Seven out of 14 failing high schools the city wants to close posted higher on-time graduation rates last year — and advocates who have sued to keep the schools open says that's a good sign.
The schools include Beach Channel High School in Queens, where the on-time graduation rate in 2010 was 48.6 percent, a gain of more than 3 points from the previous year. When counting August graduates, the rate was 52.4 percent.
Christopher Petrillo, a John Jay college student who graduated from Beach Channel last year, said the school did well even without extra help from the city. The dropout rate at Beach Channel went down by almost four points to 15.7 percent.
"So if the resources are there the school will just become better than it is," he said.
There was a similar story at Christopher Columbus High in the Bronx, where the graduation rate went up by more than 10 points — when counting August grads — to 46.6 percent.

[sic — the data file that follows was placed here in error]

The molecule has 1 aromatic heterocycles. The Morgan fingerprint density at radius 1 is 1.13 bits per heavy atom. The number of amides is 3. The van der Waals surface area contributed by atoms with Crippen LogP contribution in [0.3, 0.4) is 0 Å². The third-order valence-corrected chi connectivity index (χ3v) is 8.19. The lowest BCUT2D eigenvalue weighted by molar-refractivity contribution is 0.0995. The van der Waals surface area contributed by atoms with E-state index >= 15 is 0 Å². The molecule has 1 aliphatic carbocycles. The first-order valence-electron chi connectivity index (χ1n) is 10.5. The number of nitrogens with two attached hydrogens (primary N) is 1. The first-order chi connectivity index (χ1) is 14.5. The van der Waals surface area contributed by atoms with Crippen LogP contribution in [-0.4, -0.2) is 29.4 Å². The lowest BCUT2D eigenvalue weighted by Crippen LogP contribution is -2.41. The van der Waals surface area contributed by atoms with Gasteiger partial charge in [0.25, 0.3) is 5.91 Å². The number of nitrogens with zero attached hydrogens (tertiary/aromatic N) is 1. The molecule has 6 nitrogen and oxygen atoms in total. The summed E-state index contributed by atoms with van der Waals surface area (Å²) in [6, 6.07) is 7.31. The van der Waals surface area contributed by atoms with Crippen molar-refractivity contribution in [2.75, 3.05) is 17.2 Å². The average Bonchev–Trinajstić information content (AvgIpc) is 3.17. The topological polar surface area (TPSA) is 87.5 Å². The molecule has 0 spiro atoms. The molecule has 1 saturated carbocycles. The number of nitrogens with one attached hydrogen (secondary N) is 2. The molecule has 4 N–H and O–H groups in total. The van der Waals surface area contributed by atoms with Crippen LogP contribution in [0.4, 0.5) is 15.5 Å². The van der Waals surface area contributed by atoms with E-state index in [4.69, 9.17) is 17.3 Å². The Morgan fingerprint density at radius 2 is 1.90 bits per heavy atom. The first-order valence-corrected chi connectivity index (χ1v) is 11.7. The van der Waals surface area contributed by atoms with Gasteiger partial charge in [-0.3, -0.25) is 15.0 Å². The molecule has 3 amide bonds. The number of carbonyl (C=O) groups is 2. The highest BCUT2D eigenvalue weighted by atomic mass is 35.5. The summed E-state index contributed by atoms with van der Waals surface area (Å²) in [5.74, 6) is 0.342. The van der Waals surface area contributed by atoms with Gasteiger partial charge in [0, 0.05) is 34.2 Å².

"Imagine what it could be next year," said parent Belinda Brown, whose daughter is graduating this year. "But we'll never know."
Brown joined a lawsuit by the NAACP and the teachers union claiming the schools should have gotten more resources. It's scheduled to go to court Tuesday. The city said the schools have low-achievement rates and should be replaced with small new schools.
Although half the schools had gains in on-time graduation rates, only six were at or above 50 percent when counting August graduates and dropout rates went up at 10 of the schools.